A few days ago, I published a short segment of a possible novella – I say “possible” because sometimes these things run away with themselves and end up much longer than they were ever intended to be. As it stands at the monent, it’s likely to be novella length. Interesting Daily Post on ingredients that I have decided to reinterpret for my new project.
Despite that it features ghosts, an imaginary Cornish village and a large dose of humour already, it will actually be a crime story. I hope I can write something edge-of-the-seat as well as impart some genuine laugh out loud moments too. Though I’m not intending to rewrite how crime fiction works, there are some identifiable tropes that I will avoid if I can help it – though some are almost written in stone that you need them.
Personal Difficulty for the Protagonist
If the protagonist is a man, he’s usually down on his luck; he has hit the bottle and his wife has left him. Either that or he hit the bottle because the wife died in a crash and his child(ren) will never forgive him. This trope is overused but I’ve decided to reimagine it slightly. He will be going through a divorce, but not for the usual reasons that we’ve become used to. I understand why this trope exists – it’s so The Case can give the protagonist a reason to fight back, a reason to be again, to win back the affection of those closest to him. But it needn’t be that way – the protagonist in a crime drama needn’t be a wife-beating alcoholic every time; he could have other flaws to overcome.
Morse had his love of classic cars, Poirot had his “Little Grey Matter” phrase. Arguably, a character being a bit of a maverick is a quirk. Thankfully, that seems to have died out in recent years. There’s only so many detectives with no respect for authority but who persistently gets the job done every time (the only reason they get to keep their job) that we can take before it all wears a bit thin. For Jessica Fletcher it’s that she was a novelist (in one of the most intriguing bits of metaliterature). For Rosemary and Thyme is that they were detectives-turned-gardeners. Yeah, the less said about that the better I think.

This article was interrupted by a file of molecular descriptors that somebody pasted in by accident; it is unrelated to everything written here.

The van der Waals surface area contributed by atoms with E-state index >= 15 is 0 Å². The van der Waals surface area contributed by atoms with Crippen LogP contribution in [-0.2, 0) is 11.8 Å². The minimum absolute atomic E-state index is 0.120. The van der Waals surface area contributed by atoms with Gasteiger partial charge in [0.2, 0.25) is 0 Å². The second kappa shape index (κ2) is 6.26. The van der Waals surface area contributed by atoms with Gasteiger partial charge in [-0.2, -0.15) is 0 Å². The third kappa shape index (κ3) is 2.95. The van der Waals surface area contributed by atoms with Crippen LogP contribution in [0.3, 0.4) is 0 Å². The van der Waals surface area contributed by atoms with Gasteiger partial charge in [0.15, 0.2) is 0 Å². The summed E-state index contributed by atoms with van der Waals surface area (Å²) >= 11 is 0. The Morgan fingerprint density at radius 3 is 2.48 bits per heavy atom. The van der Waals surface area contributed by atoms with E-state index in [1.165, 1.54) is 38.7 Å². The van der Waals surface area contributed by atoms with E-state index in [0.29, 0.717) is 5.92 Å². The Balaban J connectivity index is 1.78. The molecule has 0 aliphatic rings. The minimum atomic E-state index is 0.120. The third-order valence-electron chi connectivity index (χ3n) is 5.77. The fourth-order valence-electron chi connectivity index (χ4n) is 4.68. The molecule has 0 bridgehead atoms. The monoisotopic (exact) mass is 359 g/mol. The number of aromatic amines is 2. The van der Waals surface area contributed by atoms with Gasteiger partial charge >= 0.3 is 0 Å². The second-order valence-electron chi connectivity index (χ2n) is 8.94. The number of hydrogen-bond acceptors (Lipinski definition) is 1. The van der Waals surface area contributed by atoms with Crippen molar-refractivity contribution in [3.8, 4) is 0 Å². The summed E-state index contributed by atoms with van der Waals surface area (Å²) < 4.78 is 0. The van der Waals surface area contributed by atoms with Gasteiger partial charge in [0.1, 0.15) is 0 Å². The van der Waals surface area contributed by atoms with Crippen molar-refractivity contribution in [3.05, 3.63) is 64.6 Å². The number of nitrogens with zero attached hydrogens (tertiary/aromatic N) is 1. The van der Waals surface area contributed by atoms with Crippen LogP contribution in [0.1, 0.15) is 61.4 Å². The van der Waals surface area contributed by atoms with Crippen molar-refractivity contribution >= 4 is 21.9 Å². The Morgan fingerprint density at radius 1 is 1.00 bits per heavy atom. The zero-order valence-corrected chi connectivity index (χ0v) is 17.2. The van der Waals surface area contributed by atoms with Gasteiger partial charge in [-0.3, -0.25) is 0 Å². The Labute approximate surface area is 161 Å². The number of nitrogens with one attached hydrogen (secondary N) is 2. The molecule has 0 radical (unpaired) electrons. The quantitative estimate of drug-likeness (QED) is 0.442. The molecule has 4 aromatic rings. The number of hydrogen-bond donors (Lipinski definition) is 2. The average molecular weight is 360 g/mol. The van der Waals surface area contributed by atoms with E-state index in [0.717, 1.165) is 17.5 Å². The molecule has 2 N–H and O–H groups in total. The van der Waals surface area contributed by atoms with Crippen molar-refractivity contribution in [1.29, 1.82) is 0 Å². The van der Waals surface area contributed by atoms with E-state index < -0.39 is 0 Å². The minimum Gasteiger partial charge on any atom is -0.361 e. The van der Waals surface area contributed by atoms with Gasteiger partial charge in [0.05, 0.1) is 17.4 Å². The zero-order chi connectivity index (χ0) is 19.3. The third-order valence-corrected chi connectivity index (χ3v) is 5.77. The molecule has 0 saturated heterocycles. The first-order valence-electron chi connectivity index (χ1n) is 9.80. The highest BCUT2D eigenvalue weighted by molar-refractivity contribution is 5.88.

We know who did it by about half way through. It was that one you know – the jilted ex, the estranged offspring, the former business partner and so on. Of course they did it, it’s obvious because they’re a very shifty character and they have the motive and no alibi. Except they’re dead by about halfway through. They can’t be the killer because they have fallen victim to the real killer. Red Herrings are good, but we see them coming a mile off so much so that the first person to be a suspect is usually the person least likely to have done it purely because they are identified so early.
The Actual Killer
There are rules about the actual killer – it cannot be a new character introduced towards the end; it is vital that we meet them early. It must be somebody we know, somebody we have come to like and even trust. If this doesn’t happen, the audience feels cheated. There are exceptions and I’ve seen some brilliant sleights of hand where we thought we were following one person but it turned out we were actually watching twins, one of whom was the killer, or usually somebody we believed to be dead (we “meet” them by introducing their character even though we believe them dead).